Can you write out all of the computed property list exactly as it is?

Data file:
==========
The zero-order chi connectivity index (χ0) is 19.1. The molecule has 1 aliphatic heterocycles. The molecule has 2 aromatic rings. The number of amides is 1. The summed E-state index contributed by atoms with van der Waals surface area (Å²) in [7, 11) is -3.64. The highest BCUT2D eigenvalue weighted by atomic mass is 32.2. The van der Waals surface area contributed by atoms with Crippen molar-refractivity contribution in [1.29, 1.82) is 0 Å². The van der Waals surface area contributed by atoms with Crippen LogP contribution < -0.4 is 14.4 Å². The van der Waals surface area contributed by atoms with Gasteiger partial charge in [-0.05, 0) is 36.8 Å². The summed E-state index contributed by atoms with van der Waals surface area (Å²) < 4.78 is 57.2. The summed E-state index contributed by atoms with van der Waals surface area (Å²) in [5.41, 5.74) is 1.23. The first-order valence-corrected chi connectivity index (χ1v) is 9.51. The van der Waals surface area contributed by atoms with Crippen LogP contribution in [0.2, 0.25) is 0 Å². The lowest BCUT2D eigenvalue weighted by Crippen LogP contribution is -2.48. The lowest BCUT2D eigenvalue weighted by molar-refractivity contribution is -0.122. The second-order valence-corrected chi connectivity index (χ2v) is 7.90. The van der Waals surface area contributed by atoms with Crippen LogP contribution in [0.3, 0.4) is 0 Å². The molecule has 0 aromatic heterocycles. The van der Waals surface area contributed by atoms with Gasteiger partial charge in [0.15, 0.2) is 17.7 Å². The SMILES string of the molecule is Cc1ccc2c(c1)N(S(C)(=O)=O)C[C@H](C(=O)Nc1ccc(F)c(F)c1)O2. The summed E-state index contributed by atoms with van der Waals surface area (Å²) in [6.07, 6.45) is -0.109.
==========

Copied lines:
The zero-order chi connectivity index (χ0) is 19.1. The molecule has 1 aliphatic heterocycles. The molecule has 2 aromatic rings. The number of amides is 1. The summed E-state index contributed by atoms with van der Waals surface area (Å²) in [7, 11) is -3.64. The highest BCUT2D eigenvalue weighted by atomic mass is 32.2. The van der Waals surface area contributed by atoms with Crippen molar-refractivity contribution in [1.29, 1.82) is 0 Å². The van der Waals surface area contributed by atoms with Crippen LogP contribution < -0.4 is 14.4 Å². The van der Waals surface area contributed by atoms with Gasteiger partial charge in [-0.05, 0) is 36.8 Å². The summed E-state index contributed by atoms with van der Waals surface area (Å²) < 4.78 is 57.2. The summed E-state index contributed by atoms with van der Waals surface area (Å²) in [5.41, 5.74) is 1.23. The first-order valence-corrected chi connectivity index (χ1v) is 9.51. The van der Waals surface area contributed by atoms with Crippen LogP contribution in [0.2, 0.25) is 0 Å². The lowest BCUT2D eigenvalue weighted by Crippen LogP contribution is -2.48. The lowest BCUT2D eigenvalue weighted by molar-refractivity contribution is -0.122. The second-order valence-corrected chi connectivity index (χ2v) is 7.90. The van der Waals surface area contributed by atoms with Crippen LogP contribution in [0.3, 0.4) is 0 Å². The molecule has 0 aromatic heterocycles. The van der Waals surface area contributed by atoms with Gasteiger partial charge in [0.15, 0.2) is 17.7 Å². The SMILES string of the molecule is Cc1ccc2c(c1)N(S(C)(=O)=O)C[C@H](C(=O)Nc1ccc(F)c(F)c1)O2. The summed E-state index contributed by atoms with van der Waals surface area (Å²) in [6.07, 6.45) is -0.109.